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Discussion in 'Baptist Theology & Bible Study' started by whatever, Apr 20, 2006.
I get to hear this gentleman preach every week!
The late, great Dr. Stephen Olford said
"If you must preach topically---you may!!!---But when you're finished preaching the topical serman----REPENT!!!! And then return to expositon!"
Amen! great essay.
I'm gonna regret this...
Blackbird, where does Scripture say that the only proper way to preach is expositionally?
A few years ago, our exposition type pastor left and a topical type pastor came. For a while, I was unhappy because I felt a void and got very little out of the sermons. That void has been filled by this Baptist Board for which I am grateful.
IMHO, most christians are not interested in really studying the bible. They are content with someone at their church telling them what to believe. For instance, most people at my church are happy with the pastor's topical preaching and personality projection.
Wouldn't blackbird have to "exposit" the scripture to answer this question? If you demand a exposition of scripture for this, why would you accept sermons that are not expositions?
I don't think a "topical sermon" necessarily is weak scripturally.
I would agree that it takes more work to ground it in a biblical framework.
I have a problem with the idea of "this is the only proper way to preach." It's entirely possible to preach a message that deals with a topic, yet the truth of the message is centered around God's word. Those that say "all preaching that isn't verse-by-verse exposition is wrong" cannot prove that scripturally...the burden of proof is on them.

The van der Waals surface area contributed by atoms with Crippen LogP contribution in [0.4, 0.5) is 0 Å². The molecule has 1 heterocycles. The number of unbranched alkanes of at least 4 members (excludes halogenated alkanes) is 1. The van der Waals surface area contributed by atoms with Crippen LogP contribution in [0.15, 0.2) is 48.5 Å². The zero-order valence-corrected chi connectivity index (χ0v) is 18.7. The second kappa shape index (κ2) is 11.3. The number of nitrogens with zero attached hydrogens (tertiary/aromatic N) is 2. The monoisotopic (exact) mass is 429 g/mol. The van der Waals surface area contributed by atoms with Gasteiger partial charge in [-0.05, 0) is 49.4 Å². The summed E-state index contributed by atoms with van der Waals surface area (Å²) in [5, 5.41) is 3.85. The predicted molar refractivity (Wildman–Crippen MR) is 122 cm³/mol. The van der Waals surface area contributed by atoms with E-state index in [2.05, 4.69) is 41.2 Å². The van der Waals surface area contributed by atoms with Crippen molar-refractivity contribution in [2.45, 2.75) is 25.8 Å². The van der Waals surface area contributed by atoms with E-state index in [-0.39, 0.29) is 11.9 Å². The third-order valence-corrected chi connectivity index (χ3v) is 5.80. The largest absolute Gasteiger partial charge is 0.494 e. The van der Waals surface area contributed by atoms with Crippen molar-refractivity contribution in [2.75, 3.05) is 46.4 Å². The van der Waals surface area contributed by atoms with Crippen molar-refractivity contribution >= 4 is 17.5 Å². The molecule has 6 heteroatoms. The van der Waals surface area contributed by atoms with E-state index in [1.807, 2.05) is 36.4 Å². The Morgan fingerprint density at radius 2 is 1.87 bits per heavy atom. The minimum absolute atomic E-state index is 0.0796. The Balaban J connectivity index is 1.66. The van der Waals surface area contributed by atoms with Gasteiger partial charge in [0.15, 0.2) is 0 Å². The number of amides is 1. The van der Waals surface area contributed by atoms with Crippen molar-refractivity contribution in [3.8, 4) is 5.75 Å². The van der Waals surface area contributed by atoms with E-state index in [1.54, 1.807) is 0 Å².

I preach expositional AND topical sermons...I see God use both all the time.
Almost everyone thinks they preach expositionally, no?
I appreciate what Dever is saying. I don't necessarily disagree with any of it. In fact, I've often used Dr. C's rationale--if you want your people to know the Bible...then teach them the Bible, one story or book at a time.
Still, Jesus didn't preach expositorially, did He? The way we define it? He often cited verses from different books and tied them together to make a point. Stephen's sermon and Peter's sermon at Pentecost were narrative sermons, at least by our current definitions. Paul at the Areopagus? No verse by verse there either.
Let us never neglect to teach our people the word. Let us shy away from giving them "Ten Tips for a Super Summer" and such tripe. But neither let us never forsake the art of storytelling, nor neglect it for fear of being labled as something other than an "expository preacher."
Expositional preaching can be confused with simply preaching slowly through Scripture one-verse-at-a-time.
One preacher I know spent close to 6 months slowing preaching through the NT book of 1 Peter.
When all was done; when he mentioned every nuance of particular words and sentence structure; I still had no idea what the original author intended to convey.
There was no big picture, only little snippets. Sound preaching, but sorely lacking the original intent of the Scriptural message.
Expositional preaching is simply preaching that takes the main points of the sermon from the points in a particular passage of Scripture.
I'm aware of a pastor who teaches every word in the KJV, one after the other, giving the part of speech of every word as he goes. When he finishes Rev 22:21, he returns to Gen 1:1. His messages are an hour-long ... well ... hour-long ... hour ... ...
Exegesis gets lost, somehow (did he say that was a verb-transitive, or.....).